Violence against children and its repercussions
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Letter to Editor
Violence against children is a complex and multifactorial phenomenon, with important consequences for child development, being considered a serious public health problem(1).
Aggressiveness and violence, although commonly used as synonyms, have different definitions. Aggressiveness is a part of our biological heritage and has a key factor in the survival of species. In its turn, violence is an exclusively human product that relates to the language, culture and societal symbols in which the individual is inserted(2). It is heterogeneous in its etiology, quality and intensity, as well as the impact it has on its victims.
Violence can be defined as the use of physical strength or power, real or threatened, against oneself, anyone or a community, that can result or has any possibility to result in injuries, death, psychological damage, developmental deficiencies or deprivation(3).
In the family context, it can be understood as all actions or omissions that impairs the well-being, physical, psychological integrity or freedom and the right to full development of a family member. It can be done inside or outside the household, by any kin who has a power relationship with the assaulted person. It also includes people who are perfoming the role of father or mother, even without blood ties(4).
The World Health Organization(5) classifies violence against children into four types: physical, sexual, psychological abuse and negligence, which can result in physical and/or psychological damage. It translates as a strong stressor in the normal process of growth and development of children. It must be considered and recognized, so that effective measures can be adopted for its resolution, thus avoiding greater damage to the child, his family and to the whole society.
Physical violence occurs when someone causes or attempts to cause harm through physical force or the use of some type of weapon or instrument that may cause internal, external or both injuries. Psychological violence includes any action or omission that causes or aims to cause damage to the persons self-esteem, identity or development.
Sexual violence is any action in which one person, in a situation of power, forces another to perform sexual practices using physical force, psychological influence or the use of weapons or drugs. Sexual practice with individuals younger than 14 years, with or without consent, is considered presumed violence.
Negligence against the child, a subject that has been widely studied, is the omission of responsibility of one or more family members in relation to another, especially those who need help due to age or some physical condition, permanent or temporary. This violence is difficult to define because it involves cultural, social and economic aspects of each family or social group(6). It is configured when parents or guardians fail to provide health care, nutrition, personal hygiene, clothing, education, housing and emotional support, and when such failure is not a result of living conditions beyond their control. Currently, the term has been broadened to incorporate the so called dangerous supervision(7).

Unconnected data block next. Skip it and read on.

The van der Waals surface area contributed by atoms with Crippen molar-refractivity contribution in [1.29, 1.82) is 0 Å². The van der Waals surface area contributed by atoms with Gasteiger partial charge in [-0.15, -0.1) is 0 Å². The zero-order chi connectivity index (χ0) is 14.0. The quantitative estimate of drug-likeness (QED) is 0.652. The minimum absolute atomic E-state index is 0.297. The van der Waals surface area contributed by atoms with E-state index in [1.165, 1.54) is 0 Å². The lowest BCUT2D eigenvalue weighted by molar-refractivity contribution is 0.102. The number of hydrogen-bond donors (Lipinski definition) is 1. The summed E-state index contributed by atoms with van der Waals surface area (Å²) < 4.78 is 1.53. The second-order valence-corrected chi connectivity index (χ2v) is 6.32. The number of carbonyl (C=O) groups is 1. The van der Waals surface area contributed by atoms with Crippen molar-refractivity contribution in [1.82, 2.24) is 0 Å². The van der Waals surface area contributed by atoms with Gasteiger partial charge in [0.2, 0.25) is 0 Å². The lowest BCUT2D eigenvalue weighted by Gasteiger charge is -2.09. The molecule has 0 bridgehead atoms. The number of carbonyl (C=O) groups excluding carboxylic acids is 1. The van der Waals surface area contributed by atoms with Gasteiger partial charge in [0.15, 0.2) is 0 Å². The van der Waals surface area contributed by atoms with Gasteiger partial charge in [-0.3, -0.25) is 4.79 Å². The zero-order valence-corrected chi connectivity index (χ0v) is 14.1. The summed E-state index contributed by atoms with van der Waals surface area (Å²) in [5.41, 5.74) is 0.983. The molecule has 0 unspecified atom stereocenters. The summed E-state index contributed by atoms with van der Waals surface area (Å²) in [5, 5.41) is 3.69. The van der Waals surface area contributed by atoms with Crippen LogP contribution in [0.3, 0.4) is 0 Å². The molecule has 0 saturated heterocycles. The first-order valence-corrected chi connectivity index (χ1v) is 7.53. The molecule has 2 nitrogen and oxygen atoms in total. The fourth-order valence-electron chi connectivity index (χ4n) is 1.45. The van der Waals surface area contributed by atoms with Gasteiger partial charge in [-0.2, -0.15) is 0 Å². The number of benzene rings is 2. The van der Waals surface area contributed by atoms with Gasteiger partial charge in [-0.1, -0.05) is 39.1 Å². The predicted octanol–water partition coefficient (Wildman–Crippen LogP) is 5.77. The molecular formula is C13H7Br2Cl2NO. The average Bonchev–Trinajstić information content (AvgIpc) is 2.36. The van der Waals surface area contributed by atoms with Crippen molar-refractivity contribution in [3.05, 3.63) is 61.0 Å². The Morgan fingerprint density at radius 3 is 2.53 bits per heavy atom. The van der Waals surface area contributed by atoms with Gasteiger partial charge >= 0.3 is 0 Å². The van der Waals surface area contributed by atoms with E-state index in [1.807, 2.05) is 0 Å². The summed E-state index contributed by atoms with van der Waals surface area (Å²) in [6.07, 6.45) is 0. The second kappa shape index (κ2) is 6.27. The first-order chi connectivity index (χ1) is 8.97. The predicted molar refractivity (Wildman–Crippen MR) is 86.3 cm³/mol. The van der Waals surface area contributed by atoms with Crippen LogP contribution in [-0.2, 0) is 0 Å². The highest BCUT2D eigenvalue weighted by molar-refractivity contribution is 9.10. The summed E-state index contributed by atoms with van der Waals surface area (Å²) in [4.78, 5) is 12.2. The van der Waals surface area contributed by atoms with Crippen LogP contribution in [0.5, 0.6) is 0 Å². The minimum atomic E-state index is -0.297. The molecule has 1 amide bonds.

In general, neglect is experienced with extreme anxiety by the child. Many of the symptoms and learning problems associated with neglected children are likely to arise as a result of changes in biological stress response systems(8). Children seek interaction with their caregivers and wait to be answered. It is a give and take relationship. If responses from the environment are frequently inappropriate or non-existent, neurodevelopmental changes may occur with various clinical repercussions.
Stress from child abuse can cause a deleterious effect on neurodevelopment, leading to cognitive, emotional and behavioral problems, compromising the physical and mental health of children and future adults. Neglect has the potential to generate neurological scars, which can be inferred by the difficulties that those who experience it have in their physical, cognitive, emotional, social and behavioral development. There is neuropsychological and psychosocial impairment in these children. Thus, children, their families and society as a whole suffer.
In view of the consequences of chronic stress on the childs development, it is necessary to create strategies for prevention, monitoring and early intervention to reduce the damage of traumatic experiences in childhood.
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Recovered from https://www.journalofneuropsychiatry.cl/articulo.php?id= 142
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